Dr. Doris Bitler Davis works with undergraduate and graduate students on issues related to animal learning and cognition. One area of focus involves understanding animal communication systems and their evolutionary relationship to human language. Subjects include domesticated species such as goats (Capra hircus), chickens (Gallus gallus domesticus), and dogs (Canis lupus familiaris). A related interest is in more clearly identifying, describing, and mitigating cognitive dysfunction syndrome in companion animals. Other lines of research include: 1) the pedagogy of psychology (the empirical evaluation of methods for improving student learning and retention), 2) food choices and eating behavior in humans and animals, and 3) anomalistic psychology (the study of extraordinary beliefs, behaviors, and experiences).
Dr. Brielmaier Sontag is able to serve as an MA thesis or dissertation committee member for CBN students whose research has a behavioral neuroscience focus. She is also involved with research on online teaching and learning. Current studies are investigating the role of course design in student motivation and performance, and student engagement in an online vs. face-to-face physiological psychology course.
Dr. Flinn’s research focuses on the role of metals in both behavior and physiology. Her research has emphasized the roles of zinc, copper and iron in learning and memory and also in macular degeneration. Her research currently focuses on two specific aspects of metals in behavior, Alzheimer’s disease (AD) and the extinction of learned fears. Her lab is developing genetically modified mice which model late onset Alzheimer’s disease, the most common form of the disease. In Alzheimer’s mice, increased zinc causes an impairment in memory, which may be due to decreased copper. Current studies are examining memory, affiliative behaviors and circadian rhythms and the role of inflammation and zinc transporters in AD mice. The work on extinction has shown that increased levels of zinc, which may act through reducing copper levels, lead to an inability to extinguish a learned fear normally, a possible factor in PTSD.
My work examines two vital components of human cognition: social perception; and how we understand our physical world through the representation of time and space – roughly categorized, people and time/space. My goal is to uncover the neural mechanisms that underlie our understanding of our social and physical worlds using the tools of social and cognitive neuroscience, including functional magnetic resonance imaging (fMRI), source-localized electroencephalography (EEG), and more recently, repetitive transcranial magnetic stimulation (rTMS).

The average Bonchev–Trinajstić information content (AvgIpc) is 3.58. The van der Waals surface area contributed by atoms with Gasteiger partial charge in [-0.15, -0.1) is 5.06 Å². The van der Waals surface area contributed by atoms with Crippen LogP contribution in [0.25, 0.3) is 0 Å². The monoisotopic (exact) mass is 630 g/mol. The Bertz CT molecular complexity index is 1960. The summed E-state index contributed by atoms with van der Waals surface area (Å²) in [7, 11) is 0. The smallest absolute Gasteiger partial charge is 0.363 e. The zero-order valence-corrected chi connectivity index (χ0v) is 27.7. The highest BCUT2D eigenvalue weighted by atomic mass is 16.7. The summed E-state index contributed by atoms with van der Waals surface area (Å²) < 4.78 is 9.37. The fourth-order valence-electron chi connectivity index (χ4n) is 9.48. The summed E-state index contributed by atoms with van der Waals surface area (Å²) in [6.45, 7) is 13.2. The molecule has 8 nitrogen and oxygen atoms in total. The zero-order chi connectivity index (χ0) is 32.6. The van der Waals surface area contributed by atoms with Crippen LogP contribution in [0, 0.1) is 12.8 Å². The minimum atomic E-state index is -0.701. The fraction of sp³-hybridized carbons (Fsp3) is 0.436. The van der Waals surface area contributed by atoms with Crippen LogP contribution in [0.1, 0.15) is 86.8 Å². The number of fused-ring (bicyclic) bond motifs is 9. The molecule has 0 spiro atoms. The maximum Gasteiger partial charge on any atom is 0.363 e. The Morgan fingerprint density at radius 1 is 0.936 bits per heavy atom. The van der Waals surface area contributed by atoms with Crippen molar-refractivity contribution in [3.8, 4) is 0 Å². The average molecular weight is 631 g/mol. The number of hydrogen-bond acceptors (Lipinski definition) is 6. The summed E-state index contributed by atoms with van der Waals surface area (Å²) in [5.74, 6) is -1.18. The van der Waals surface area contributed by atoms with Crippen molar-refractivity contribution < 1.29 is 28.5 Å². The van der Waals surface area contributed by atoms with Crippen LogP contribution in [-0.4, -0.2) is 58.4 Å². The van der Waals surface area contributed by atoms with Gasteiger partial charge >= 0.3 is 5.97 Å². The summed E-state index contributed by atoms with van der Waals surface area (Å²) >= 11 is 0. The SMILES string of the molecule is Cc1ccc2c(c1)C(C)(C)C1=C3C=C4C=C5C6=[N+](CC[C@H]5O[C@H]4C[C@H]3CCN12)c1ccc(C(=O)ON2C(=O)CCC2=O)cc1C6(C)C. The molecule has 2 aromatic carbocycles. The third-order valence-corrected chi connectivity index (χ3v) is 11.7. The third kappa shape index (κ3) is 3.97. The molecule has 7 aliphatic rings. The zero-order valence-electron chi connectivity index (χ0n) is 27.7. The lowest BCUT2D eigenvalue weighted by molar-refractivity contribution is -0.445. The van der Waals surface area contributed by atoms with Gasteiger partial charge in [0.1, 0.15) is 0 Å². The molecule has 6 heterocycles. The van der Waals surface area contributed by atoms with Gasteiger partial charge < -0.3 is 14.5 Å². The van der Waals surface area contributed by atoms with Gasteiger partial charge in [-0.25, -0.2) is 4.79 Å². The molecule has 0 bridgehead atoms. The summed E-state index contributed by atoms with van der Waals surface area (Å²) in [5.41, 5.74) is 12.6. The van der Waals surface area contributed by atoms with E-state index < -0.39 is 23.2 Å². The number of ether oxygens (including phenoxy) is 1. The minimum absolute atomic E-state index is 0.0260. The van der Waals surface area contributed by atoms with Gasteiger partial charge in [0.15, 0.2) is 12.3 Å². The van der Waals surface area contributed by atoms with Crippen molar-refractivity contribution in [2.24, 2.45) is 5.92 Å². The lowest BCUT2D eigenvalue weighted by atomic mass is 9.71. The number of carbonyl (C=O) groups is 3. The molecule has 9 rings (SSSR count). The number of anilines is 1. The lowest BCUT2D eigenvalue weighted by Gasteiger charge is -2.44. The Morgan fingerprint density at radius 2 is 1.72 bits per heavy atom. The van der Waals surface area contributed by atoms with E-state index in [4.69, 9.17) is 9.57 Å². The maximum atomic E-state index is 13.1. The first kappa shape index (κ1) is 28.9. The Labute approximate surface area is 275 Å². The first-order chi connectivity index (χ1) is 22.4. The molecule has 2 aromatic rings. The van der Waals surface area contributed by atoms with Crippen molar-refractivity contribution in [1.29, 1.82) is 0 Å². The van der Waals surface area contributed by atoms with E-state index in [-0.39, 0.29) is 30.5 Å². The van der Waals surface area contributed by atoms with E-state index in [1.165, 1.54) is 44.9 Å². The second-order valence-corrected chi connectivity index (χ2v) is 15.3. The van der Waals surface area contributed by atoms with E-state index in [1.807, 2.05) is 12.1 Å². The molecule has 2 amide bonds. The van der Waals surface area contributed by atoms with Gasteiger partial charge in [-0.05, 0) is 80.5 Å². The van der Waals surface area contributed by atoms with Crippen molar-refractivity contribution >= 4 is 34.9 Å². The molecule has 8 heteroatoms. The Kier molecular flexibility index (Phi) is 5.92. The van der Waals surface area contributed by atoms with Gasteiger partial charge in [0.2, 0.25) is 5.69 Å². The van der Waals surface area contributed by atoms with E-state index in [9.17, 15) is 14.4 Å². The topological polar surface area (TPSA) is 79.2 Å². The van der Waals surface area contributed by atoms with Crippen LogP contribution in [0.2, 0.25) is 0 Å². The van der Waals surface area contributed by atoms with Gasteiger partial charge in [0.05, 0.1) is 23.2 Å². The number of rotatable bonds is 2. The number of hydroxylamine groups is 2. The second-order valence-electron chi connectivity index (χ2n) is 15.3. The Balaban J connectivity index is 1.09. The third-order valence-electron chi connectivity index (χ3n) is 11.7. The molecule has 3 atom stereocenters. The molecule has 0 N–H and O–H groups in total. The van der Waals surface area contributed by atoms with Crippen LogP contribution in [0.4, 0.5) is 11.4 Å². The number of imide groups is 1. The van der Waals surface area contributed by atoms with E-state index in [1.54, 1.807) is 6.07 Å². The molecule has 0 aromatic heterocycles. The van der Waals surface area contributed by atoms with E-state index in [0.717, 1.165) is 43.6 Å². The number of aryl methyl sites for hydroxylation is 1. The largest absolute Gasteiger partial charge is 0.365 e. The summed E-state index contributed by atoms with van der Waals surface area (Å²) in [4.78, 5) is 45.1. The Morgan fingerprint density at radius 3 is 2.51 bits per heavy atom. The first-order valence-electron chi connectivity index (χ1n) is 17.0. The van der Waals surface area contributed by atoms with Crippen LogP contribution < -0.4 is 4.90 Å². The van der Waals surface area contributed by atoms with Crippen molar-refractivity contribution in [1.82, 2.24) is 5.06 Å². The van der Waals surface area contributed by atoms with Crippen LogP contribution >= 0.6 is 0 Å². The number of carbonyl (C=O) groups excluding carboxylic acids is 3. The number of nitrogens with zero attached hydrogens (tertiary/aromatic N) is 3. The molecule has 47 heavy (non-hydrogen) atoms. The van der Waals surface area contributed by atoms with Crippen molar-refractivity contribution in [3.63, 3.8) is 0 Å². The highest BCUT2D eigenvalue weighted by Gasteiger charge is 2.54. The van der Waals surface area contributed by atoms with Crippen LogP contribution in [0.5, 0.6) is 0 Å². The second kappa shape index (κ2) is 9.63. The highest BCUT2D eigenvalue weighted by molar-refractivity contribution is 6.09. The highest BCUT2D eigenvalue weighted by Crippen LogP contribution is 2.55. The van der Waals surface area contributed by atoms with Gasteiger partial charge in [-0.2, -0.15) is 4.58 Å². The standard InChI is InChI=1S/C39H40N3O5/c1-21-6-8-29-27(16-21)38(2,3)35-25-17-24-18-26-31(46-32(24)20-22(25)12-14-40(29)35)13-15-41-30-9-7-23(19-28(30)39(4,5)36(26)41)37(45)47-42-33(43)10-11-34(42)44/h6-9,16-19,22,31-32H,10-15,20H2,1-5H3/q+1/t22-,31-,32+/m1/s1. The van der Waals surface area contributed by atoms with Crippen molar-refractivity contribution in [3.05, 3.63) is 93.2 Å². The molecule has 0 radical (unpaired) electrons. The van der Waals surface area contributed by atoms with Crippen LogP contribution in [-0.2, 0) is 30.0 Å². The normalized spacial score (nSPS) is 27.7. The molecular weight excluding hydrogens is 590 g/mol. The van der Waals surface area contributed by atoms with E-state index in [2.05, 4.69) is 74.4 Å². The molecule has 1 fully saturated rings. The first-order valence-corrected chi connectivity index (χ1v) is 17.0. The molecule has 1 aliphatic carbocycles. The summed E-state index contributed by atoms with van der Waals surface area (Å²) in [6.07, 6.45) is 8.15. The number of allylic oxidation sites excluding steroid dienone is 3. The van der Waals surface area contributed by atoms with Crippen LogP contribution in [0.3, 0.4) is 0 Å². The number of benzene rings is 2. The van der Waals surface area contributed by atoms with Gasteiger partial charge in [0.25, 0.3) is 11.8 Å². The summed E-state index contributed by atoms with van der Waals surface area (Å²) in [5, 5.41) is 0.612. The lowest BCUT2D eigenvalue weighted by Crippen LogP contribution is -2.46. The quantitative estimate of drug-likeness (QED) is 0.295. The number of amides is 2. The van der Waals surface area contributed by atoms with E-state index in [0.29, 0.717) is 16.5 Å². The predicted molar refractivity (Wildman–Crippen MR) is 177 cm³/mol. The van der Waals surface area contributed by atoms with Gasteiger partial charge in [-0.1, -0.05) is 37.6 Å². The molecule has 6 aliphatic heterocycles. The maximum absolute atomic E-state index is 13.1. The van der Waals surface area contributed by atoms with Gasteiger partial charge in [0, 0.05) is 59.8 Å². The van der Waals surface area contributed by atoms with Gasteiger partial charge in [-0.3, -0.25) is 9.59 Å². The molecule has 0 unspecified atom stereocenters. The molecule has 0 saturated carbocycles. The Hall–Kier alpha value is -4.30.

How does the brain perceive time and space? Philosophers may debate the nature of each, but my lab aims to empirically study how the brain constructs these dimensions. To do this, my lab uses a variety of different tools in the armamentarium of Cognitive Neuroscience: functional Magnetic Resonance Imaging (fMRI), Transcranial Magnetic Stimulation (TMS), Electroencephalography (EEG), and Psychophysics. Additionally, my lab focuses on combining different techniques, such as simultaneous TMS-EEG or fMRI-EEG, to enhance their power and the repertoire of questions that can be asked.
Specifically, we are interested in how our sensory systems construct a unified perception of time and space, such that our world perceptually appears to seamlessly "flow" from one moment to the next. A particular emphasis in my research is on the perception of rhythm and music, as well as spatial navigation. For the former, we are interested in whether the brain is guided by an internal rhythm or "beat" which paces our perceptions and actions. For the latter, we are interested in how our expectations modify our interactions with the environment. Our work investigates both healthy human subjects and those suffering from different pathologies, including traumatic brain injury (TBI), stroke, and disorders (Schizophrenia, Parkinson's Disease).